Example 2: Football Team

We examine two models for aggression relations within an all-male football team. Remember, in this network, the sender of a tie is the aggressor, and the receiver of the tie is the victim. Results are presented in Table 14.2.

Results: Purely Structural Effects. In contrast to the schoolboys, the parameter estimates for reciprocity and closure are not significant for the football team. This is not surprising for a network based on negative ties (i.e., aggression). Instead there is both a significant and positive effect for activity and popularity spread, indicating that some players are overly “active” as aggressors, and some are overly “active” as victims of aggression.

Results: Actor-Relation Effects. The control variables offer some insights for the footballers. In model B, a negative and significant receiver effect for relationship indicates that single men were substantially more likely to be the recipient of aggression. Furthermore, aggression relations were much more likely between players of differing levels of experience, as noted by the significant positive heterophily effect for experience. Interestingly, it is the inclusion of perceived attitudes that brings out the heterophily effect for experience (compare models A and B).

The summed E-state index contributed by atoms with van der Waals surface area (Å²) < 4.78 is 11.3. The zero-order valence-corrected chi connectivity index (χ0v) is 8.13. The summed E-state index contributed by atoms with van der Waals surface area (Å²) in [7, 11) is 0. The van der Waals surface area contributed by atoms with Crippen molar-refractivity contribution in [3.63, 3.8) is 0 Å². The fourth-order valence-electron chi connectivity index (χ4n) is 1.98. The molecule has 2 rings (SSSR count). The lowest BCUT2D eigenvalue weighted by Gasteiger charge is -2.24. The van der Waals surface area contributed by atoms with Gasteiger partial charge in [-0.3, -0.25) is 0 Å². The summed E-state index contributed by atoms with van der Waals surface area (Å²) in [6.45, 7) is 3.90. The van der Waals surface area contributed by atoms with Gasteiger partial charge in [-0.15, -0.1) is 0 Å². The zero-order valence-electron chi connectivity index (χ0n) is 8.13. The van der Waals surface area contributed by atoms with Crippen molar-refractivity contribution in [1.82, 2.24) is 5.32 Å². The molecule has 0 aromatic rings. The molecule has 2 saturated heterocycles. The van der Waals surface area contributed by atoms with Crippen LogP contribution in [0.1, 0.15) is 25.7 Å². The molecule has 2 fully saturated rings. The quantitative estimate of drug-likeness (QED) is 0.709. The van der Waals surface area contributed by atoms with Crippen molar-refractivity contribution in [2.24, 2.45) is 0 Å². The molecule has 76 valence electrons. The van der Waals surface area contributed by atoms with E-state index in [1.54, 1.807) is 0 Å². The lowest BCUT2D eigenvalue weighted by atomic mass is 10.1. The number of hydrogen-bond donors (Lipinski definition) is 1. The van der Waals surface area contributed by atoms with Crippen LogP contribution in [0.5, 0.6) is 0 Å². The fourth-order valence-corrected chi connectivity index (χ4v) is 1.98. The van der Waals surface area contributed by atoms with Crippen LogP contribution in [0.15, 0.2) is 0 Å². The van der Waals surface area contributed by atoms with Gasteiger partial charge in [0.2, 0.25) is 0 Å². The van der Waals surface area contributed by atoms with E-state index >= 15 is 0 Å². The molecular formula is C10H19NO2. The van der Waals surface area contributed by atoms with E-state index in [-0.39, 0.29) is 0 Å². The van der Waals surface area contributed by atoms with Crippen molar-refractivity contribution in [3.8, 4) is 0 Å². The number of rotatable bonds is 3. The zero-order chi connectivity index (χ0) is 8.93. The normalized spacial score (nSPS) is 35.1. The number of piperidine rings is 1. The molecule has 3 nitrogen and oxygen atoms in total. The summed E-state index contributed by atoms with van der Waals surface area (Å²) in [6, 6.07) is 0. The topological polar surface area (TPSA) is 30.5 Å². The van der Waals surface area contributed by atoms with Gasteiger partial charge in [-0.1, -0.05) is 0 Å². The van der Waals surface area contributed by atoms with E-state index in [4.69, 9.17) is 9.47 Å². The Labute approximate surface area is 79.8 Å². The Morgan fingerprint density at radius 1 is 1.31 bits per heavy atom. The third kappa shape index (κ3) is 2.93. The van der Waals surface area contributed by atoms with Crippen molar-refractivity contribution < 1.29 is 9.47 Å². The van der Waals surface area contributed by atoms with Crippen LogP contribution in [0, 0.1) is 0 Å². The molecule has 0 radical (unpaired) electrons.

For this football team, we see an effect of perceived attitudes that is independent of personal attitudes. Again, the focus is on the difference made by including perceived attitudes. Unlike the schoolboys’ network, for the footballers there are no significant effects for personal MAI for either model. Furthermore, although the parameter values of personal MAI change when including perceived MAI attitudes, the personal attitudes have no substantial impact on social tie formation. However, perceived MAI attitudes are significantly related to both sending and receiving ties. Therefore, footballers with high perceived MAI are significantly more likely to be aggressive toward others. Players with high perceived MAI are significantly more likely to be victims of aggression. Interestingly, there is no homophily effect for perceived MAI. Here, we have the extreme situation where perceptions about the collective determine behaviors independently of personal motivations.

Results: Covariate Network Effects. Finally, there is no effect of best player covariate network on the aggression network.

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